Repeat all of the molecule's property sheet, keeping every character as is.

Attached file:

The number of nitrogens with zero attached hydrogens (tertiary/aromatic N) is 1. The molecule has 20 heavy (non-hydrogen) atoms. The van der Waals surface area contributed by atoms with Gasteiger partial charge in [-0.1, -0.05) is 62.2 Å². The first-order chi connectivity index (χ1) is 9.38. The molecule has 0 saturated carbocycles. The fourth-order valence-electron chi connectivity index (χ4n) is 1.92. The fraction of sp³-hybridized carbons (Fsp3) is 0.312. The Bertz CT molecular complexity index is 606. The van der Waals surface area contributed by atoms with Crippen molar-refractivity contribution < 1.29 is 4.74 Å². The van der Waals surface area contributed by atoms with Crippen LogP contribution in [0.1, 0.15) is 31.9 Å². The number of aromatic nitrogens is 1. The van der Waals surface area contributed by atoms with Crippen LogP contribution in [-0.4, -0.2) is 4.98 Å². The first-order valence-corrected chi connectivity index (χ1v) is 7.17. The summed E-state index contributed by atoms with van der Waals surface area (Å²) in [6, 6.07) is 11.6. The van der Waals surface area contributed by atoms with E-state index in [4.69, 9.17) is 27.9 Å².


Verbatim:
The number of nitrogens with zero attached hydrogens (tertiary/aromatic N) is 1. The molecule has 20 heavy (non-hydrogen) atoms. The van der Waals surface area contributed by atoms with Gasteiger partial charge in [-0.1, -0.05) is 62.2 Å². The first-order chi connectivity index (χ1) is 9.38. The molecule has 0 saturated carbocycles. The fourth-order valence-electron chi connectivity index (χ4n) is 1.92. The fraction of sp³-hybridized carbons (Fsp3) is 0.312. The Bertz CT molecular complexity index is 606. The van der Waals surface area contributed by atoms with Crippen molar-refractivity contribution < 1.29 is 4.74 Å². The van der Waals surface area contributed by atoms with Crippen LogP contribution in [0.1, 0.15) is 31.9 Å². The number of aromatic nitrogens is 1. The van der Waals surface area contributed by atoms with Crippen LogP contribution in [-0.4, -0.2) is 4.98 Å². The first-order valence-corrected chi connectivity index (χ1v) is 7.17. The summed E-state index contributed by atoms with van der Waals surface area (Å²) in [6, 6.07) is 11.6. The van der Waals surface area contributed by atoms with E-state index in [4.69, 9.17) is 27.9 Å².